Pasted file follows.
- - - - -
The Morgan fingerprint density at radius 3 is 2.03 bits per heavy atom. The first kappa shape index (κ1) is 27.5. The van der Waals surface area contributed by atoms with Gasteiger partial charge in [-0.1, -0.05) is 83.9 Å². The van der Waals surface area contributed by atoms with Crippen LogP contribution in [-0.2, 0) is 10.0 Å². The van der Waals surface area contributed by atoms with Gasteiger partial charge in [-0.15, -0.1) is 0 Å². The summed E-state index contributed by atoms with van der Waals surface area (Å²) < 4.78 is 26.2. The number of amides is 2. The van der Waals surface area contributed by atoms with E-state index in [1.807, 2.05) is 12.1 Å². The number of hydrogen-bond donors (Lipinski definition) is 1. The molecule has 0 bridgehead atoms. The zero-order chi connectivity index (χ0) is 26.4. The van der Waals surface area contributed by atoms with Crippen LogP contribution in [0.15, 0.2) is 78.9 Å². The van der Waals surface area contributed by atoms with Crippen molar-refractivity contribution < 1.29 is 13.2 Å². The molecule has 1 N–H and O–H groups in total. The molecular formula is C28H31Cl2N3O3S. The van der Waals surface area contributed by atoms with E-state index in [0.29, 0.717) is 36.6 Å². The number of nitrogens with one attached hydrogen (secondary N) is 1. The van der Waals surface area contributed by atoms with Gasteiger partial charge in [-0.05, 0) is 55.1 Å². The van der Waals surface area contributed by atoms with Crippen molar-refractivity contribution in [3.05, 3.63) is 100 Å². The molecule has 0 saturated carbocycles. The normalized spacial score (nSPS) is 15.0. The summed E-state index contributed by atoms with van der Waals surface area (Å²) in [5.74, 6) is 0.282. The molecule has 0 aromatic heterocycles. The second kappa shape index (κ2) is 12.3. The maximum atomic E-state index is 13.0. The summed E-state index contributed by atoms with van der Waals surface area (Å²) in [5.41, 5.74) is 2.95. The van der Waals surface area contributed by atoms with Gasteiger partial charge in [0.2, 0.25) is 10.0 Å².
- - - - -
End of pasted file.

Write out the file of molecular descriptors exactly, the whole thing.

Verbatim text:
The Morgan fingerprint density at radius 3 is 2.03 bits per heavy atom. The first kappa shape index (κ1) is 27.5. The van der Waals surface area contributed by atoms with Gasteiger partial charge in [-0.1, -0.05) is 83.9 Å². The van der Waals surface area contributed by atoms with Crippen LogP contribution in [-0.2, 0) is 10.0 Å². The van der Waals surface area contributed by atoms with Gasteiger partial charge in [-0.15, -0.1) is 0 Å². The summed E-state index contributed by atoms with van der Waals surface area (Å²) < 4.78 is 26.2. The number of amides is 2. The van der Waals surface area contributed by atoms with E-state index in [1.807, 2.05) is 12.1 Å². The number of hydrogen-bond donors (Lipinski definition) is 1. The molecule has 0 bridgehead atoms. The zero-order chi connectivity index (χ0) is 26.4. The van der Waals surface area contributed by atoms with Crippen LogP contribution in [0.15, 0.2) is 78.9 Å². The van der Waals surface area contributed by atoms with Crippen molar-refractivity contribution < 1.29 is 13.2 Å². The molecule has 1 N–H and O–H groups in total. The molecular formula is C28H31Cl2N3O3S. The van der Waals surface area contributed by atoms with E-state index in [0.29, 0.717) is 36.6 Å². The number of nitrogens with one attached hydrogen (secondary N) is 1. The van der Waals surface area contributed by atoms with Gasteiger partial charge in [-0.05, 0) is 55.1 Å². The van der Waals surface area contributed by atoms with Crippen molar-refractivity contribution in [3.05, 3.63) is 100 Å². The molecule has 0 saturated carbocycles. The normalized spacial score (nSPS) is 15.0. The summed E-state index contributed by atoms with van der Waals surface area (Å²) in [5.74, 6) is 0.282. The molecule has 0 aromatic heterocycles. The second kappa shape index (κ2) is 12.3. The maximum atomic E-state index is 13.0. The summed E-state index contributed by atoms with van der Waals surface area (Å²) in [5.41, 5.74) is 2.95. The van der Waals surface area contributed by atoms with Gasteiger partial charge in [0.2, 0.25) is 10.0 Å².